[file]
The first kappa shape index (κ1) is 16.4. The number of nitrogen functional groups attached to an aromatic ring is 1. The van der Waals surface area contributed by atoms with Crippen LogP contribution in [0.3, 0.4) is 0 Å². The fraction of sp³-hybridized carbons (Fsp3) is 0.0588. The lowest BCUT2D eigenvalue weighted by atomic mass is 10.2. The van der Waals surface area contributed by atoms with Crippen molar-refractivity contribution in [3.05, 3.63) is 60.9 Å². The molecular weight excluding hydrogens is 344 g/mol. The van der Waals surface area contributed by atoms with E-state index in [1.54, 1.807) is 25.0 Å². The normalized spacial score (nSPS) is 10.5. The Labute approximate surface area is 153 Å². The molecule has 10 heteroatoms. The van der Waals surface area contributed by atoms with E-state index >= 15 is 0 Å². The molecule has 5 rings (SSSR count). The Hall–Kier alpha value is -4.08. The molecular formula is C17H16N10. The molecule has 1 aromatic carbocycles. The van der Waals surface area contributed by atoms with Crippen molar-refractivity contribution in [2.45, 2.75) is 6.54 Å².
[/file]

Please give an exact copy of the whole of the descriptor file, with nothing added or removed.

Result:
The first kappa shape index (κ1) is 16.4. The number of nitrogen functional groups attached to an aromatic ring is 1. The van der Waals surface area contributed by atoms with Crippen LogP contribution in [0.3, 0.4) is 0 Å². The fraction of sp³-hybridized carbons (Fsp3) is 0.0588. The lowest BCUT2D eigenvalue weighted by atomic mass is 10.2. The van der Waals surface area contributed by atoms with Crippen molar-refractivity contribution in [3.05, 3.63) is 60.9 Å². The molecular weight excluding hydrogens is 344 g/mol. The van der Waals surface area contributed by atoms with E-state index in [1.54, 1.807) is 25.0 Å². The normalized spacial score (nSPS) is 10.5. The Labute approximate surface area is 153 Å². The molecule has 10 heteroatoms. The van der Waals surface area contributed by atoms with E-state index >= 15 is 0 Å². The molecule has 5 rings (SSSR count). The Hall–Kier alpha value is -4.08. The molecular formula is C17H16N10. The molecule has 1 aromatic carbocycles. The van der Waals surface area contributed by atoms with Crippen molar-refractivity contribution in [2.45, 2.75) is 6.54 Å².